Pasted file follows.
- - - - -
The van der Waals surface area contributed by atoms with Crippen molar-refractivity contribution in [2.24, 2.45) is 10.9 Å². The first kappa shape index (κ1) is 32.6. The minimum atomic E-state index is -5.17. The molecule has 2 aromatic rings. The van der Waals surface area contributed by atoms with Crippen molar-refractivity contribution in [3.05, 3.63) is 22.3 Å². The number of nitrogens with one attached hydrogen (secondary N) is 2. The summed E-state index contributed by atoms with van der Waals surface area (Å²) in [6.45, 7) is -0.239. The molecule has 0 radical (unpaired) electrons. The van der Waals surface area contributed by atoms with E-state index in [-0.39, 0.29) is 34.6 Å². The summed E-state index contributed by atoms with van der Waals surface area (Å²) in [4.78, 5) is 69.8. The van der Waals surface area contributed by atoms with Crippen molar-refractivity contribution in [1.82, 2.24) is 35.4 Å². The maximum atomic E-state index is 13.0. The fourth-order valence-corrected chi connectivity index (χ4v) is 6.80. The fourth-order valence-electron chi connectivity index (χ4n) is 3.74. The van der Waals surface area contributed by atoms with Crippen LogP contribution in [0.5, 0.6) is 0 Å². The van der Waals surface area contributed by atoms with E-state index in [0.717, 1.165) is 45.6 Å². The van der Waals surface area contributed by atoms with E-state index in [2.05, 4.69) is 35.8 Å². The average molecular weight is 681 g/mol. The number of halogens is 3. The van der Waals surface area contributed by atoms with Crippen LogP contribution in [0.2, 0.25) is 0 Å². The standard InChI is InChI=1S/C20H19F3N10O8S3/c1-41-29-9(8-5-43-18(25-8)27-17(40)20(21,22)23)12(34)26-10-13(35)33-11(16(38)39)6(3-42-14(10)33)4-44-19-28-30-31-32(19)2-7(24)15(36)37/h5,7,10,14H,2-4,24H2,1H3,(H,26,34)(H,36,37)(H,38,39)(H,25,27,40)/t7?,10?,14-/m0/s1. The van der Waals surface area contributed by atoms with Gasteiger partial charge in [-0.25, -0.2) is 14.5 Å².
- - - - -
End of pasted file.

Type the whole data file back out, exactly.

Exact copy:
The van der Waals surface area contributed by atoms with Crippen molar-refractivity contribution in [2.24, 2.45) is 10.9 Å². The first kappa shape index (κ1) is 32.6. The minimum atomic E-state index is -5.17. The molecule has 2 aromatic rings. The van der Waals surface area contributed by atoms with Crippen molar-refractivity contribution in [3.05, 3.63) is 22.3 Å². The number of nitrogens with one attached hydrogen (secondary N) is 2. The summed E-state index contributed by atoms with van der Waals surface area (Å²) in [6.45, 7) is -0.239. The molecule has 0 radical (unpaired) electrons. The van der Waals surface area contributed by atoms with E-state index in [-0.39, 0.29) is 34.6 Å². The summed E-state index contributed by atoms with van der Waals surface area (Å²) in [4.78, 5) is 69.8. The van der Waals surface area contributed by atoms with Crippen molar-refractivity contribution in [1.82, 2.24) is 35.4 Å². The maximum atomic E-state index is 13.0. The fourth-order valence-corrected chi connectivity index (χ4v) is 6.80. The fourth-order valence-electron chi connectivity index (χ4n) is 3.74. The van der Waals surface area contributed by atoms with Crippen LogP contribution in [0.5, 0.6) is 0 Å². The van der Waals surface area contributed by atoms with E-state index in [0.717, 1.165) is 45.6 Å². The van der Waals surface area contributed by atoms with E-state index in [2.05, 4.69) is 35.8 Å². The average molecular weight is 681 g/mol. The number of halogens is 3. The van der Waals surface area contributed by atoms with Crippen LogP contribution in [0.2, 0.25) is 0 Å². The standard InChI is InChI=1S/C20H19F3N10O8S3/c1-41-29-9(8-5-43-18(25-8)27-17(40)20(21,22)23)12(34)26-10-13(35)33-11(16(38)39)6(3-42-14(10)33)4-44-19-28-30-31-32(19)2-7(24)15(36)37/h5,7,10,14H,2-4,24H2,1H3,(H,26,34)(H,36,37)(H,38,39)(H,25,27,40)/t7?,10?,14-/m0/s1. The van der Waals surface area contributed by atoms with Gasteiger partial charge in [-0.25, -0.2) is 14.5 Å².